Focus: Wild West or new frontier? Securities counsel divided as the cryptocurrency ‘float’ rears its blockchained head
Marco Cillario sizes up the pros and cons for legal advisers of the current ICO boom
‘We are in an odd position: we feel we need to be closely involved in this, but there is a reputational risk because there is a lot of fraud.’ Understandably, the partner expressing this view does not want himself or his firm identified. But such words still sum up many securities lawyers’ feelings on the hottest topic in their field for years. Continue reading “Focus: Wild West or new frontier? Securities counsel divided as the cryptocurrency ‘float’ rears its blockchained head”
Life sciences giant puts £46bn offer on table for Irish rival
Magic Circle duo Slaughter and May and Linklaters have been joined by Davis Polk & Wardwell and Ashurst in landing key mandates as Japanese giant Takeda Pharmaceutical Company launched a £46bn takeover of Shire last month. Continue reading “Global elite joins Japanese and offshore heavyweights as Takeda persists with Shire bid”
Ten years after acquiring Pret A Manger in a deal worth £350m, private equity house Bridgepoint is selling it for more than four times its original investment and providing City firms with big mandates.
Luxembourg-headquartered JAB Holding Company, an investment firm owned by Germany’s Reimann family, is to buy the food chain for £1.5bn. Continue reading “Rich pickings for Travers Smith and Freshfields as Bridgepoint cashes in on Pret”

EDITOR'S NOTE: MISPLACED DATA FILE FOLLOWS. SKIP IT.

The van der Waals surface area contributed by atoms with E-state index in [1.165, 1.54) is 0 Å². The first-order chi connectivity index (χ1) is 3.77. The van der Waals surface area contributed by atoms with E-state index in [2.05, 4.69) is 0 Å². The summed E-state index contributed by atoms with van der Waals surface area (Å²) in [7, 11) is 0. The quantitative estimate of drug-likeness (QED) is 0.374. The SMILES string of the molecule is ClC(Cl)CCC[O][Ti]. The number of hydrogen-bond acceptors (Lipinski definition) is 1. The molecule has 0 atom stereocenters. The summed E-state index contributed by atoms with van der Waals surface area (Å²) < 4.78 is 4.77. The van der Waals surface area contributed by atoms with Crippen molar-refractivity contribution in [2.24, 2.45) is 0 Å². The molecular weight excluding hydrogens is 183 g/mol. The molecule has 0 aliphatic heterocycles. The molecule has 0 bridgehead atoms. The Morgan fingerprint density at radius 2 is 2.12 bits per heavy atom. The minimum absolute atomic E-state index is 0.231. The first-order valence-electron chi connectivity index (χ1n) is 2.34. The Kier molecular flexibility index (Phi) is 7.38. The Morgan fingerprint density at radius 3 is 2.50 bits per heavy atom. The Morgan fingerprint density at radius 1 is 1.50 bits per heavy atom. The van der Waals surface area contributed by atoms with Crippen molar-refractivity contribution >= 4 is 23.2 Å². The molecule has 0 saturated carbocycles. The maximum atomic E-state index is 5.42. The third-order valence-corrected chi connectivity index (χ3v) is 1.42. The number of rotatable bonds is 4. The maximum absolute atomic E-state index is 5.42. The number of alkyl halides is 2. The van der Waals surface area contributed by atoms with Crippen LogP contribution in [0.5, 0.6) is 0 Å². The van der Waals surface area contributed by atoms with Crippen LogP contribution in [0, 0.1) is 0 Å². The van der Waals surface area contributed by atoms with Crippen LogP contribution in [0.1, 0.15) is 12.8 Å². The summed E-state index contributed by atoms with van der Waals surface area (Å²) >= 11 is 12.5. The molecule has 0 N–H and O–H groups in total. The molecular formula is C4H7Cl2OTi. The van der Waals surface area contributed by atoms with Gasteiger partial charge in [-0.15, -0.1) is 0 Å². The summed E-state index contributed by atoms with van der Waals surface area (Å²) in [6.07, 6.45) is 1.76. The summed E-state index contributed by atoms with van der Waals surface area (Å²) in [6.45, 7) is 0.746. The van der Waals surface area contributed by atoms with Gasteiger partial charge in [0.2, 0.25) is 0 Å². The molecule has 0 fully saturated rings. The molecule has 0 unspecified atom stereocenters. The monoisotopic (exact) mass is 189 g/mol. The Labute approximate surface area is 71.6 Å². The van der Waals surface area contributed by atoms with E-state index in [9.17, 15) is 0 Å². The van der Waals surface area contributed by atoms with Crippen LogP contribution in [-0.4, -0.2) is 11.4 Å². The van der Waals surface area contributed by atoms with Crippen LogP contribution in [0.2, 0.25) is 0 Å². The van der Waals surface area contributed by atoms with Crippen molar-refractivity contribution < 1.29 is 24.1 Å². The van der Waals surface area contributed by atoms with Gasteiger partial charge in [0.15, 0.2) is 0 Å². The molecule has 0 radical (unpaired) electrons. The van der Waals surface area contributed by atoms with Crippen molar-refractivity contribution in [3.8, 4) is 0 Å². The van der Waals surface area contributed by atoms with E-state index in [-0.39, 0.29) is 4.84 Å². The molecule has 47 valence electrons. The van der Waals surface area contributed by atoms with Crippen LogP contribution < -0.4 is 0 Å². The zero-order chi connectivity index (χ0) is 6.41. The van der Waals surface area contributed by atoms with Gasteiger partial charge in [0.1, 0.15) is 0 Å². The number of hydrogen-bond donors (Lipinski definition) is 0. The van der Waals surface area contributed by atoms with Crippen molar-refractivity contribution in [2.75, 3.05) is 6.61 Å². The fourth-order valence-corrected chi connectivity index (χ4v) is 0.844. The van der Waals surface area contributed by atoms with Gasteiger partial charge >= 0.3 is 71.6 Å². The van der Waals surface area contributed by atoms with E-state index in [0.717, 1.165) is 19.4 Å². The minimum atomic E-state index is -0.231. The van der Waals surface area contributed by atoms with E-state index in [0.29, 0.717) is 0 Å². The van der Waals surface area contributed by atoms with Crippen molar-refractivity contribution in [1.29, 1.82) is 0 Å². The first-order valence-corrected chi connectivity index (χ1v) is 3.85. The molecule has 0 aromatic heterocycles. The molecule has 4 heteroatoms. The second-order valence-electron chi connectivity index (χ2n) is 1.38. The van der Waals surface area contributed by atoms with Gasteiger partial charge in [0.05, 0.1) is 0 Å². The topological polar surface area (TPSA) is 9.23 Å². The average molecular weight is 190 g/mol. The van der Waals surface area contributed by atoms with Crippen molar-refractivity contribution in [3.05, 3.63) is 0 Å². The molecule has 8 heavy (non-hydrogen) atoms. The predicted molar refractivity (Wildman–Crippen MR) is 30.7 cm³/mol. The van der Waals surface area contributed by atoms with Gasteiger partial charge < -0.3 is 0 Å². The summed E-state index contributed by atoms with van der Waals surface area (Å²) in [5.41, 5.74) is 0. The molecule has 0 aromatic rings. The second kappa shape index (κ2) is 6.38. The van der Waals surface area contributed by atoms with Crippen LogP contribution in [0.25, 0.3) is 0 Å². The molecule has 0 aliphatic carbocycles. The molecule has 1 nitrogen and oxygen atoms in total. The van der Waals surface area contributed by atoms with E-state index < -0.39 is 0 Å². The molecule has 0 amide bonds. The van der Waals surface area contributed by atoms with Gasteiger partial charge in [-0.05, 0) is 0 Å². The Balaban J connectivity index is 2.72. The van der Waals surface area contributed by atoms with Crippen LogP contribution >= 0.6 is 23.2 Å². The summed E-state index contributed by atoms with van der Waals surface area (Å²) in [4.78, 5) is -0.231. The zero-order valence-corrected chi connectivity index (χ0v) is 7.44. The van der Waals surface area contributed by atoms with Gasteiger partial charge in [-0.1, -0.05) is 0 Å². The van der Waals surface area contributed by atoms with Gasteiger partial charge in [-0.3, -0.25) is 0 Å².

Deal View: Life after Hatchard – does Skadden hunger to take its peerless M&A team to the next level?
‘Theirs is the biggest succession issue faced by any firm in the City,’ says one Magic Circle partner of Skadden, Arps, Slate, Meagher & Flom’s prospects, following the retirement of veteran dealmaker Michael Hatchard (pictured right) at the end of last year.
The widely-admired Hatchard did much to make Skadden a US trailblazer in public M&A work in Europe. Though leveraged finance hogs the headlines these days, Hatchard and Skadden were still the competitive forces most cited by top M&A partners at London rivals. Having moved from Theodore Goddard in 1994, Hatchard (who remains a consultant to Skadden) was one of the most successful transfers ever in City law. Continue reading “Deal View: Life after Hatchard – does Skadden hunger to take its peerless M&A team to the next level?”
Within the same week, two Magic Circle firms stressed to Legal Business the same mantra after departures of big-name lawyers: it is not about stars, the focus is the platform and that is what top clients are buying. In a mobile market where even the once-untouchable elite City law firms lose marquee names to high-paying rivals, it is an increasingly familiar refrain, albeit one that has spread from mid-weight stalwarts to the tier more used to the role of hunter than prey.
But law firms – and this goes double for the leaders in the UK and US – would be well advised to go nowhere near the seductive institutional defence and not only because the financial results of the last ten years provide ample evidence that contradicts the assertion. Continue reading “Comment: Star power is core to the law firm sales pitch – clients won’t buy excuses”